Calculating Running Power

When you assess running / sprinting ability, performance is usually measured as the speed or time over a set distance. This is usually the most appropriate measure of power output, however sometimes you want to know the running power.

A 100 kg person running 40 meters in 6 seconds is very different to a 70 kg person running the same distance in the same time. Momentum is greater for the heavier person, and in contact sports this would be advantageous, however in other sports this would mean that stopping and changing direction would be more difficult.



Calculating power output for human running is complex, and below we have just an example for a 60kg person. The table lists power output for human walking (0 to 4 mph) and running (5+ mph), for a 60 kg person. This is an estimation, and does not take into account variations in differences in running efficiency. Runners of different weight will have different power scores.

Velocity
(mph)
Velocity
(meters/min)
Oxygen
Consumption
(mL/min)
Power
(kcal/min)
Power
(watts)
 0  0  210  1.01  70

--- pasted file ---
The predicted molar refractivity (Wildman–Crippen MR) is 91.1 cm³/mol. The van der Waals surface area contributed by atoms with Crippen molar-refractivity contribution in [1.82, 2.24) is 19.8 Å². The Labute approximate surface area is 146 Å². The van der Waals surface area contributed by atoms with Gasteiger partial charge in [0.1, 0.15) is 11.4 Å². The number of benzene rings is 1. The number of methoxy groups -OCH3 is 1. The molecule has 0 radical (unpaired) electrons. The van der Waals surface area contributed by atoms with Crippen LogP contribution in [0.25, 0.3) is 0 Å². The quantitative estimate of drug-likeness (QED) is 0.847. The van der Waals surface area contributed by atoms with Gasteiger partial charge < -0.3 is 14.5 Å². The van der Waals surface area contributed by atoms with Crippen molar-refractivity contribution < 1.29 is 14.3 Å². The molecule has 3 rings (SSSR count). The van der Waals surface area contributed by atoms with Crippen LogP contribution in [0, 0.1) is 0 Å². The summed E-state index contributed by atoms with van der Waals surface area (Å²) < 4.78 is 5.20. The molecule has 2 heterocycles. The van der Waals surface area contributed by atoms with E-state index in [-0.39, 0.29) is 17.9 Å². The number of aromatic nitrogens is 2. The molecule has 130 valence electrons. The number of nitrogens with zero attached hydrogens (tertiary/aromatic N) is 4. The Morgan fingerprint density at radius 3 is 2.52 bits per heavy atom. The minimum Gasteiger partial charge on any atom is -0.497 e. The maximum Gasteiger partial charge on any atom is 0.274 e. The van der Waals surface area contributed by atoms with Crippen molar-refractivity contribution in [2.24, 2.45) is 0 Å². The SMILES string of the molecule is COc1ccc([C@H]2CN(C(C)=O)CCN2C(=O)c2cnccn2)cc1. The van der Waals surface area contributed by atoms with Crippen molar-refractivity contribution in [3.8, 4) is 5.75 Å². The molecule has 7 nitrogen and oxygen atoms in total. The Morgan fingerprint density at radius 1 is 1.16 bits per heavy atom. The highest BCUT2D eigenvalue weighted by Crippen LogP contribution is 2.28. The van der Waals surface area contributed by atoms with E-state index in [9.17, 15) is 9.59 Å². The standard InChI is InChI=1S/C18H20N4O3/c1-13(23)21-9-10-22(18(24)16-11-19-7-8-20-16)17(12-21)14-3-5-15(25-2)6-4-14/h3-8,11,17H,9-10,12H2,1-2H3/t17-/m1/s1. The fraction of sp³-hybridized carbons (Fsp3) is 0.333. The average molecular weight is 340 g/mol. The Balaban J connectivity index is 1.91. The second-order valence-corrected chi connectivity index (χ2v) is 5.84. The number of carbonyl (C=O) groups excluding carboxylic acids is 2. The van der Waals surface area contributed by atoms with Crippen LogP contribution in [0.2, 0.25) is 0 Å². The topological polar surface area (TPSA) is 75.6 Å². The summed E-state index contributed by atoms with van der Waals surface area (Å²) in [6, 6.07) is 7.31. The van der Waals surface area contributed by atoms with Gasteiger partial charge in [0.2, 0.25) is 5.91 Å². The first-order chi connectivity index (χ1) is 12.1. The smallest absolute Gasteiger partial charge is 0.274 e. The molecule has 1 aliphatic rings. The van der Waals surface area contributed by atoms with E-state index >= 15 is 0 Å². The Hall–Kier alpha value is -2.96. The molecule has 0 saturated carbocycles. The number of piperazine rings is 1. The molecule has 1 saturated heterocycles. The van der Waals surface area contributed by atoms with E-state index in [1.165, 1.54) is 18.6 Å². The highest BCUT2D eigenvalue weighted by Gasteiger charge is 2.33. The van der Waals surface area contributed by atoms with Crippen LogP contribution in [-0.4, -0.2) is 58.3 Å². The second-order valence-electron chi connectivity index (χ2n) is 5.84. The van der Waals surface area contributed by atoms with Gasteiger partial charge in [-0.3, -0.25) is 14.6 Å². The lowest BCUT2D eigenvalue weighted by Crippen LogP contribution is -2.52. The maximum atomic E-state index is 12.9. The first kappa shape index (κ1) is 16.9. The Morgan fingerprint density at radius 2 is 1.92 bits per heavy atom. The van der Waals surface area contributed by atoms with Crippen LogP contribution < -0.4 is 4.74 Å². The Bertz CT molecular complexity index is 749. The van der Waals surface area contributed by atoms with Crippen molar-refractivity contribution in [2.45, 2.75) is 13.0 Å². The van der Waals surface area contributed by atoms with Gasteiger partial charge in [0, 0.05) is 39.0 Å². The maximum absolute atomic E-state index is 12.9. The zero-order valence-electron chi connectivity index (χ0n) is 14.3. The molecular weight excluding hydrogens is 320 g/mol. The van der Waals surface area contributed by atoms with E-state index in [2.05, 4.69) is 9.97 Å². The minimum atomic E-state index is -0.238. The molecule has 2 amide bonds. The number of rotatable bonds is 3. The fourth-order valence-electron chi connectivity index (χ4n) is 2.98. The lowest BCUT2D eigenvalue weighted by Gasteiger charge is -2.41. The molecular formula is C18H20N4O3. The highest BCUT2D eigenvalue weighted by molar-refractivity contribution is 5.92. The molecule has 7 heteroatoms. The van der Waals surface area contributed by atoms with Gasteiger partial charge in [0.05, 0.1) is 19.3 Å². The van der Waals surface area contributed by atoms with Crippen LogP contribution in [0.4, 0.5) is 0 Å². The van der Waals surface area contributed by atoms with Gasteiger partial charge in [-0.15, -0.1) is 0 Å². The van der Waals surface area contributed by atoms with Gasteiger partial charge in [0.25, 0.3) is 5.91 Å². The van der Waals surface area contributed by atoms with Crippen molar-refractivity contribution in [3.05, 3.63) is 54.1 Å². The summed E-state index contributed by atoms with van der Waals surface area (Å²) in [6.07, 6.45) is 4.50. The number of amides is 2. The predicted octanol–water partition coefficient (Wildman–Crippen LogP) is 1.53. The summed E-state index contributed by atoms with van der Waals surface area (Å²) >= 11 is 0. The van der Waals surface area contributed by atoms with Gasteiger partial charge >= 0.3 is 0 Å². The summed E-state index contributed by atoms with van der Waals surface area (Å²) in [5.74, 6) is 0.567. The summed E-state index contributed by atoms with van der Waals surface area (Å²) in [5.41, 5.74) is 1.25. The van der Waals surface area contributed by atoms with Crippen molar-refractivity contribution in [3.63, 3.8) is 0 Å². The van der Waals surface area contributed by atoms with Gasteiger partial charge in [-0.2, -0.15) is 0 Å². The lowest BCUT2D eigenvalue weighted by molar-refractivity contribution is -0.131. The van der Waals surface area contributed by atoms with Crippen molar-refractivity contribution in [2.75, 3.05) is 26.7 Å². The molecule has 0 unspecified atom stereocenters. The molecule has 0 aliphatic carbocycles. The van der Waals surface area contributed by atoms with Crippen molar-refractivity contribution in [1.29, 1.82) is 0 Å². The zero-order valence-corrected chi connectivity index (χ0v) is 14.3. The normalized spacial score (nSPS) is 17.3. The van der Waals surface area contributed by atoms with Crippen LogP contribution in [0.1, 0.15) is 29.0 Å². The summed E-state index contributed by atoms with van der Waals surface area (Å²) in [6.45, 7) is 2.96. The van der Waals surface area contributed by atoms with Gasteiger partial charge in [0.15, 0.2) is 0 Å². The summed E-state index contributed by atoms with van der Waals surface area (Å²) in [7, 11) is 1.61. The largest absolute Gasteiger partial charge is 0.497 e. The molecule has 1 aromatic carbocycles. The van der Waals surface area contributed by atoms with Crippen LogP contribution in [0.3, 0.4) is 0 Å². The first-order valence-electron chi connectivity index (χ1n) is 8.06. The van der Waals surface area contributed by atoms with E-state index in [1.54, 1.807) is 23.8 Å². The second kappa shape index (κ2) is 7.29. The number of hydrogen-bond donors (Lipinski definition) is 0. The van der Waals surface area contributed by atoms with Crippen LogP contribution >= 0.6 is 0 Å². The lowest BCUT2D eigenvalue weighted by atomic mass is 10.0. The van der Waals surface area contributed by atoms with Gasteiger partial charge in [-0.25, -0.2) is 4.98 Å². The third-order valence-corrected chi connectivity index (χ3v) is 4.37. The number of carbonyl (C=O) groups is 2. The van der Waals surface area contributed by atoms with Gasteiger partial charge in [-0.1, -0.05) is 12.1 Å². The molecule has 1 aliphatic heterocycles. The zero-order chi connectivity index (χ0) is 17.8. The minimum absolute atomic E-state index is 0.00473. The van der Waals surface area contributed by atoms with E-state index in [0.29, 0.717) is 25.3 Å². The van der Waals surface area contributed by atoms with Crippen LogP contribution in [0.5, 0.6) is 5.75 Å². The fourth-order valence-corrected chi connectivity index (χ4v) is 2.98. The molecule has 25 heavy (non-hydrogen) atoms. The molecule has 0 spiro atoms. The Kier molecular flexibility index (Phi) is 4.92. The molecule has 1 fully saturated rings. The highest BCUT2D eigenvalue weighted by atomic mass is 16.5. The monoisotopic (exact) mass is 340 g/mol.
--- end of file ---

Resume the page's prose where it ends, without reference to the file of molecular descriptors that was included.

2  54  530  2.57  179
 3  81  700  3.35  233
 4  107  850  4.11  286
 5  134  1820  8.76  610
 6  161  2140  10.3  719
 7.5  201  2630  12.7  883
 10  268  3430  16.5  1150
 15  403  5050  24.3  1690

sprint power calculationsSource: The table values are calculated from equations in: American College of Sports Medicine. Guidelines for Exercise Testing and Prescription, 4th edition. Philadelphia: Lea & Febiger, 1991, p. 285-300.

Running Uphill

If you are running on trails with many uphill and downhill sections, then power output and energy expenditure will be different. See the page about calculating running power on a treadmill.



Related Pages

send us a comment Any comments, suggestions, or corrections? Please let us know.

Testing Extra

We have over 400 fitness tests listed, so it's not easy to choose the best one to use. You should consider the validity, reliability, costs and ease of use for each test. Use our testing guide to conducting, recording, and interpreting fitness tests. Any questions, please ask or search for your answer. To keep up with the latest in sport science and this website, subscribe to our newsletter. We are also on facebook and twitter.

 → How to Cite